Katikireddi SV, Whitley E, Lewsey J, Gray L, Leyland AH. Socioeconomic status as an effect modifier of alcohol consumption and harm: analysis of linked cohort data. Lancet Public Health. 2017;2(6):e267–e76.

    PubMed  PubMed Central  Article  Google Scholar 

  28. 28.

    Harwood GA, Salsberry P, Ferketich AK, Wewers ME. Cigarette smoking, socioeconomic status, and psychosocial factors: examining a conceptual framewor. Public Health Nurs. 2007;24(4):361–71.

    PubMed  Article  PubMed Central  Google Scholar 

  29. 29.

    Hanson MD, Chen E. Socioeconomic status and health behaviors in adolescence: a review of the literature. J Behav Med. 2007;30(3):263–85.

    PubMed  Article  PubMed Central  Google Scholar 

  30. 30.

    Amato PR. The impact of family formation change on the cognitive, social, and emotional well-being of the next generation. Futur Child. 2005;15(2):75–96.

    Article  Google Scholar 

  31. 31.

    Pong S. The school compositional effect of single parenthood on 10th-grade achievement. Sociol Educ. 1998;71(1):23–42.

    Article  Google Scholar 

  32. 32.

    Pong SL. Family structure, school context, and eighth-grade math and Reading achievement. J Marriage Fam. 1997;59(4):734–46.

    Article  Google Scholar 

  33. 33.

    Pong SL, Dronkers J, Hampden-Thompson G. Family policies and Children's school achievement in single- versus two-parent families. J Marriage Fam. 2003;65(3):681–99.

    Article  Google Scholar 

  34. 34.

    Brown SL. Marriage and child well-being: research and policy perspectives. J Marriage Fam. 2010;72(5):1059–77.

    PubMed  PubMed Central  Article  Google Scholar 

  35. 35.

    Kim Y, Choi S, Chun C, Park S, Khang YH, Oh K. Data Resource Profile: The Korea Youth Risk Behavior Web-based Survey (KYRBS). Int J Epidemiol. 2016;45:1076–e.

  36. 36.

    Korea Centers for Disease Control and Prevention. Computing Weight and Sample Desing for Youth Health Behavior Online Survey. Seoul: KCDC; 2008.

    Google Scholar 

  37. 37.

    Ministry of Science and ICT. The survey on internet overdependence in 2016. Sejong city. 2016. https://www.msit.go.kr/web/msipContents/contentsView.do?cateId=mssw315&artId=1325370 Accessed 29 Agust 2019.

  38. 38.

    IPAQ Research Committee. Guidelines for Data Processing and Analysis of the International Physical Activity Questionnaire (IPAQ)-short and long forms. 2005. Available at https://sites.google.com/site/theipaq/scoring-protocol. Accessed 28 Agu 2019.

  39. 39.

    O'Malley M, Voight A, Renshaw TL, Eklund K. School climate, family structure, and academic achievement: a study of moderation effects. Sch Psychol Q. 2015;30(1):142–57.

    PubMed  Article  PubMed Central  Google Scholar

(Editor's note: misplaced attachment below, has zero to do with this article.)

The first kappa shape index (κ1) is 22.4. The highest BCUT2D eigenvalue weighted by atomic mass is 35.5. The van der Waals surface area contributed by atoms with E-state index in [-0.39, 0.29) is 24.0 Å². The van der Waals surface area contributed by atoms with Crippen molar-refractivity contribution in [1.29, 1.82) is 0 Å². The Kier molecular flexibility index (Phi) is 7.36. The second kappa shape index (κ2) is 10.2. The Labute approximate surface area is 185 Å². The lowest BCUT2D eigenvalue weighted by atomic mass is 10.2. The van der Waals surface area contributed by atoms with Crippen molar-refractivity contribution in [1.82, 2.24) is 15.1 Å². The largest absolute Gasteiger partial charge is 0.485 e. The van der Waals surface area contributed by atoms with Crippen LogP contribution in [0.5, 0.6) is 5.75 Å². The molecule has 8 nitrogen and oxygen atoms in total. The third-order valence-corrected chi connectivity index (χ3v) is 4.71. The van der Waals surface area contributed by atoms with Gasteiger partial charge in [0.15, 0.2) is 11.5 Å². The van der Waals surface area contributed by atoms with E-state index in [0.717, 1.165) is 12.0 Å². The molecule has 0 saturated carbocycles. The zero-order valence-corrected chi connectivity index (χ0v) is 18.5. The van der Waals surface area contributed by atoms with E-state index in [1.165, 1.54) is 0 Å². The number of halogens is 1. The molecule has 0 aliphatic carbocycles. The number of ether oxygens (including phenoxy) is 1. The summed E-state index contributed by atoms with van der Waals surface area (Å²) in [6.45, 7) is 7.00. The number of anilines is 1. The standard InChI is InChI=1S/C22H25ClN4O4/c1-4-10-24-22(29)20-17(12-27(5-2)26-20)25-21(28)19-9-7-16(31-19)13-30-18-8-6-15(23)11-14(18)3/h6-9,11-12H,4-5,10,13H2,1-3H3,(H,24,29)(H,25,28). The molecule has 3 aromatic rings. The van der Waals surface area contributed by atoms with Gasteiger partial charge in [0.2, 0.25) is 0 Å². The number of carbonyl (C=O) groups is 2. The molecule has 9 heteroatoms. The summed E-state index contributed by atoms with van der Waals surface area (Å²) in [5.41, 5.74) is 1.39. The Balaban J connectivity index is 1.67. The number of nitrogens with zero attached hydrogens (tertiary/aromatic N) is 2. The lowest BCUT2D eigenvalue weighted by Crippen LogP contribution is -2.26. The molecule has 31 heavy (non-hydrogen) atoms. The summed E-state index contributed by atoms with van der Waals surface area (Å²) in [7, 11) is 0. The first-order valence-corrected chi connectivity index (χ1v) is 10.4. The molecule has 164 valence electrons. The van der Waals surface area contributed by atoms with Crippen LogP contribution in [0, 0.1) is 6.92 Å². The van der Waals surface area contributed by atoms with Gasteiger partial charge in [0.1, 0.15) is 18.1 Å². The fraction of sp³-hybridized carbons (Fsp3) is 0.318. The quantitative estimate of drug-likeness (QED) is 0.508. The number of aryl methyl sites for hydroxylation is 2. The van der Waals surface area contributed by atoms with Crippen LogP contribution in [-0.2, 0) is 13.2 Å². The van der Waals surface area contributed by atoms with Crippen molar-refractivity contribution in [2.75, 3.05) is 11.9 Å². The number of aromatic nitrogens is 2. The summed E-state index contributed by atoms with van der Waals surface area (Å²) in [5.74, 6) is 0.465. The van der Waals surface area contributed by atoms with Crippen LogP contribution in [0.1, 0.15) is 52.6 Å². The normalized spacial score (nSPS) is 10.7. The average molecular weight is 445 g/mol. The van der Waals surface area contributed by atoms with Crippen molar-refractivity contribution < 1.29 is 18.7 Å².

40. 40.

    El Nokali NE, Bachman HJ, Votruba-Drzal E. Parent involvement and children’s academic and social development in elementary school. Child Dev. 2010;81(3):988–1005.

    PubMed  PubMed Central  Article  Google Scholar 

  41. 41.

    Jeynes WH. Effects of parent involvement and family structure on the academic achievement of adolescents. Marriage Fam Rev. 2005;37:99–116.

    Article  Google Scholar 

  42. 42.

    Astone NM, McLanahan SS. Family structure, parental practices, and high school completion. Am Sociol Rev. 1991;56:309–20.

    Article  Google Scholar 

  43. 43.

    Santelli JS, Lowry R. Brener, Robin L. the association of sexual behaviors with socioeconomic status, family structure, and race ethnicity among US adolescents. Am J Public Health. 2000;90(10):1582–8.

    CAS  PubMed  PubMed Central  Article  Google Scholar 

  44. 44.

    Turner HA, Finkelhor D, Hamby SL, Shattuck A. Family structure, victimization, and child mental health in a nationally representative sample. Soc Sci Med. 2013;87:39–51.

    PubMed  Article  PubMed Central  Google Scholar 

  45. 45.

    Waizenhofer RN, Buchanan CM, Jackson-Newsom J. Mothers' and Fathers' knowledge of Adolescents' daily activities: its sources and its links with adolescent adjustment. J Fam Psychol. 2004;18(2):348–60.

    PubMed  Article  PubMed Central  Google Scholar 

  46. 46.

    Harakeh Z, Scholte RH, de Vries H, Engels RC. Parental rules and communication: their association with adolescent smoking. Addiction. 2005;100(6):862–70.

    PubMed  Article  PubMed Central  Google Scholar 

  47. 47.

    Cheney MK, Oman RF, Vesely SK, Aspy CB, Tolma EL, John R. Prospective association between negative life events and initiation of sexual intercourse: the influence of family structure and family income. Am J Public Health. 2015;105(3):598–604.

    PubMed  PubMed Central  Article  Google Scholar 

  48. 48.

    Brown SL, Manning WD, Stykes JB. Family structure and child well-being: integrating family complexity. J Marriage Fam. 2015;77(1):177–90.

    PubMed  PubMed Central  Article  Google Scholar 

  49. 49.

    Hjalmarsson S, Mood C. Do poorer youth have fewer friends? The role of household and child economic resources in adolescent school-class friendships. Child Youth Serv Rev. 2015;57:201–11.

    Article  Google Scholar 

  50. 50.

    Tippett N, Wolke D. Socioeconomic status and bullying: a meta-analysis. Am J Public Health. 2014;104(6):e48–59.

    PubMed  PubMed Central  Article  Google Scholar 

  51. 51.